On Nov. 1, 1997, Dartmouth’s starting quarterback Dalyn Williams ’16 was 3 years old. Days earlier, the five-year-old Florida Marlins defeated the Cleveland Indians 3-2 in an 11-inning classic to win the World Series in seven games.
That Saturday in Hanover was also the last meeting between Harvard and Dartmouth as undefeated football teams, and was the last time the Big Green opened a season 3-0 in the Ivy League. The game ended in a 24-0 Crimson victory and ended Dartmouth’s bid for back-to-back league titles.
This weekend, the two teams will meet on the gridiron of Memorial Field with matching 3-0 league records as the only two remaining undefeated teams in the Ancient Eight, each looking to take control of the chase for the Ivy League title.
Unlike in 1997, this time, it is the Crimson who has seen recent glory, winning seven League championships over the past 16 years including a co-championship shared with Princeton last year. The Crimson has also dominated Dartmouth in recent years, winning all but one of the teams’ clashes since 1996.
The Big Green, on the other hand, is on the upswing just six years removed from a winless season and is looking to capture the school’s first Ivy title since 1996.
Dartmouth enters the game riding its first four-game winning streak in a season since 2003, after defeating Columbia last weekend in a 27-7 contest that the Big Green controlled from start to finish.
Williams was given the day off against the Lions (0-6, 0-3 Ivy) to rehab an AC sprain, and the team was led by Alex Park ’14.
“I think it was fun to look at the game from a different lens,” Williams said. “Playing football, you always see the game from your perspective, you see the field like you always see it, it’s repetitive. It was good to be on the outside and see different little aspects of the game that I can’t see from behind the line of scrimmage.”
Linebacker Will McNamara ’16, who leads the league with 10.8 tackles per game (more than two more per game than the second ranked player,), was named the Ivy League Defensive Player of the Week for his efforts at Columbia, which included 11 tackles and a game-sealing interception.
The Crimson comes into the matchup fresh off a 49-7 thrashing of Princeton in New Jersey.
Harvard entered last weekend’s game looking to avenge last season’s triple-overtime loss to the Tigers and did so in dominant style, exploding for 49 points before Princeton first got on the board with 28 seconds remaining in the game.
The Crimson was led by quarterback Conner Hempel, who returned after a four-game absence due to injury and threw for 382 yards and three touchdowns against the Tigers in addition to 52 yards on the ground and two rushing scores.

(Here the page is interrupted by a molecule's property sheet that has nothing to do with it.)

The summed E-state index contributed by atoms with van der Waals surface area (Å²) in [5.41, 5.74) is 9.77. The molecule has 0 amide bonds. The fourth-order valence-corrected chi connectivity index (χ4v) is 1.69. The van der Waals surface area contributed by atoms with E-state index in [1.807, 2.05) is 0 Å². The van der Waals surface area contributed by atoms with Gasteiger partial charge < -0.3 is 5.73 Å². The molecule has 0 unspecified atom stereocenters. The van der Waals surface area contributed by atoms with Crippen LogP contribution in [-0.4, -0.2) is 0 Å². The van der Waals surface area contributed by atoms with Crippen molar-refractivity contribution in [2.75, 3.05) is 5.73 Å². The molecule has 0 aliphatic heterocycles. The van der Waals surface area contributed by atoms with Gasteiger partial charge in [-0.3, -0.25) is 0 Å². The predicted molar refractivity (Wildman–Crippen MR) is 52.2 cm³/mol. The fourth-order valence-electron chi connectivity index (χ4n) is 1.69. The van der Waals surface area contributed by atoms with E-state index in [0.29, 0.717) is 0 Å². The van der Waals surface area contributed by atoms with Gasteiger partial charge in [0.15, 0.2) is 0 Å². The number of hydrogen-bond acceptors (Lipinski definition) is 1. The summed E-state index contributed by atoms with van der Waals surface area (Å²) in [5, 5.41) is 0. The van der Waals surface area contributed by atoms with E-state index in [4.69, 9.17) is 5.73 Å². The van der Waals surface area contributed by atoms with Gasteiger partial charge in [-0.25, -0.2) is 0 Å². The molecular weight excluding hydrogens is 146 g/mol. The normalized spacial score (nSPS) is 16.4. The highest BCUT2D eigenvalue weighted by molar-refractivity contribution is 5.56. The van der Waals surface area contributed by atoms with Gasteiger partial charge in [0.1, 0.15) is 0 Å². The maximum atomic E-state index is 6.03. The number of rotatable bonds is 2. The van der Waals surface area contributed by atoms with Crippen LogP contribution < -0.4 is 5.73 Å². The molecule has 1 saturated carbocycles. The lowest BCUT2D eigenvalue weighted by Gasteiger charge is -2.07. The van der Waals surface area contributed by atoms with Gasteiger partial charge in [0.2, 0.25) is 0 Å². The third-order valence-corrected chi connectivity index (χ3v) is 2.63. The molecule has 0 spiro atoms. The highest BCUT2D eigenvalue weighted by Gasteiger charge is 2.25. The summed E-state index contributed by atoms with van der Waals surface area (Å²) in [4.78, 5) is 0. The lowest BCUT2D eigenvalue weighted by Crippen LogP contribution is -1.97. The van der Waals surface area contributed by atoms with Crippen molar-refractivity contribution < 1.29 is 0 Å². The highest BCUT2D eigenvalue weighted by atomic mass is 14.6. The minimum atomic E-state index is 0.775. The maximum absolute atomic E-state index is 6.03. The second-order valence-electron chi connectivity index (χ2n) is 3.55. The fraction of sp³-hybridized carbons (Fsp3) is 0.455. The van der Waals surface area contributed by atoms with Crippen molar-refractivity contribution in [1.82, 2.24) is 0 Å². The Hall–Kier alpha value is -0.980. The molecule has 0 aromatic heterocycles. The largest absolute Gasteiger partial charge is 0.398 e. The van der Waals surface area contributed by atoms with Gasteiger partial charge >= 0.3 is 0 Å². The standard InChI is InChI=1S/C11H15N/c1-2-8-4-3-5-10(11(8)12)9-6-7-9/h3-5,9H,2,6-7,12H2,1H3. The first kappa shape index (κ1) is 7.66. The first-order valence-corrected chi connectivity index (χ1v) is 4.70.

When faced with the challenge of defending such a prolific attack, the Big Green will have to focus on the details, co-captain and safety Stephen Dazzo ’15 said.
“Making sure you’re in the right spot, doing your job and trusting the guys around you are going to do theirs,” he said. “That’s really what football comes down to, 11 guys acting as one.”
Williams and head coach Buddy Teevens said that the best defense may be a good offense and that the team is focused on maintaining possession to keep the ball out of Harvard’s hands.
“I would say, ‘Stay on the field’, that’s the number one thing,” Williams said. “We’ve got to come out fast, control the ball and execute.”
Harvard also boasts the Ivy League’s strongest defense, surrendering an average of a paltry 10.5 points per game and leading the league in fewest pass and rush yards allowed per game.
One of the most dangerous threats from the Crimson defense is defensive end Zack Hodges, whose speed and power rushing from the outside have contributed to his league-leading 5.5 sacks on the season.
“He’s a good player,” Williams said. “He’s going to dictate how we protect and that’s because of his talent. And it’s necessary to do that because if you’re not doing that, you’re not being smart.”
Last year, the teams met in Cambridge, and the Crimson escaped with a 24-21 victory on a 23-yard field goal with less than a minute to go in the game.
This year, the game serves as another measuring stick for how far the Big Green has come, moving from the league’s cellar to contention at the top, Teevens said.
“You’re never completely satisfied, you’re always looking for more,” Teevens said. “These days the expectation of success is really there. When you get people in the right frame of mind, good things happen.”
This weekend, days after a 3-2 gem saw the San Francisco Giants defeat the Kansas City Royals in Game 7 of the World Series, history could repeat itself as Harvard and Dartmouth meet again for Ivy League supremacy.
“It’s going to be a great environment, great atmosphere,” Dazzo said. “We’re pumped. The stage is set. This is where we said we wanted to be. We’ve put ourselves in the position to play in this game and now it’s about bringing it all together and getting the ‘W.’”
The game will kick off at 3:30 p.m. on Saturday at Memorial Field and will be broadcast locally on NBC Sports affiliates. Follow @thedsports for live coverage of the game.
This article has been revised to reflect the following correction:
Correction appended (Nov. 1, 2014):
The Big Green will play Harvard on Saturday, not Friday, as the headline originally indicated.